such as jet-injection devices. Needle type and design is also important. For example needleswith safeguard mechanisms (safety barrel) or blunt tipped needles, can reduce the frequencyof needlestick injury.Adequate training in safety procedures and improved compliance with safe operating roombehavior can significantly reduce injury and infection risks. The maintenance of a safeoperating room atmosphere is totally dependent on the atmosphere set by the operator.
3.2.3. Disinfection of contaminated material
After spilling possibly contaminated materials the affected area should be cleanedimmediately (wearing gloves!) and then disinfected. Nursing equipment and materials , toolsand small surfaces are cleaned with 70% alcohol. Large surfaces such as floors aredisinfected with a chlorine solution 1000 ppm.
4. Immediate action after injury
Taking care of the wound immediately after the accident
Let the wound bleed for a moment and then cleanse thoroughly with water or a salinesolution. Disinfect the wound using an ample amount of soap and water followed by 70%alcohol. In case of contact with mucous membranes it is important to rinse immediately andthoroughly, using water or a saline solution only, not alcohol.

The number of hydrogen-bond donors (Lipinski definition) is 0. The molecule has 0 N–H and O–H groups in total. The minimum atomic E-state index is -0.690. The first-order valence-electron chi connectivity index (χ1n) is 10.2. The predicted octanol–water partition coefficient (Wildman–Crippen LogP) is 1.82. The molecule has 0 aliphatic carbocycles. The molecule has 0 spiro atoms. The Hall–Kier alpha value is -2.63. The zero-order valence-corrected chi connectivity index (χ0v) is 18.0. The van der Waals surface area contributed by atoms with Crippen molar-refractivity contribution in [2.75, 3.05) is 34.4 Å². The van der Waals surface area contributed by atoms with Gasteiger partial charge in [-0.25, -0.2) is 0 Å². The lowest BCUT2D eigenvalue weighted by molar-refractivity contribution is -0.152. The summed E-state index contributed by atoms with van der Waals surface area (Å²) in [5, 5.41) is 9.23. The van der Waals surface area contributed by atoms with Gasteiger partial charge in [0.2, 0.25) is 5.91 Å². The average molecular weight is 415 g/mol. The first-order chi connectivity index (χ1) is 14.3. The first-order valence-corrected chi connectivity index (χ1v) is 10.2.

Reporting the incident
It is important to report the incident immediately to the department dealing with occupationalaccidents. This will allow proper registration and subsequent management of the event.
Immediate action (injured person)
A blood sample should be taken as soon as possible after the injury. This sample should bekept for at least one year. It can act as a baseline value in case infection takes place and itbecomes necessary to determine whether infection by one of the three viruses occurred atwork. The kept sample may only be analysed for this particular purpose. Further bloodsamples to test for HBV, HCV and HIV are collected after 1, 3, 6 and 12 months.
Immediate action (dealing with the potential source)
If the source of the blood is known the patient must be asked for permission to sample bloodfor a HCV and HIV test. If the patient refuses then it must be assumed the patient is a carrierof the virus. If the origin of the blood is unknown then any blood present on the needle canbe used for a serological examination.
Table One: Accidental Exposure to Blood - Flowchart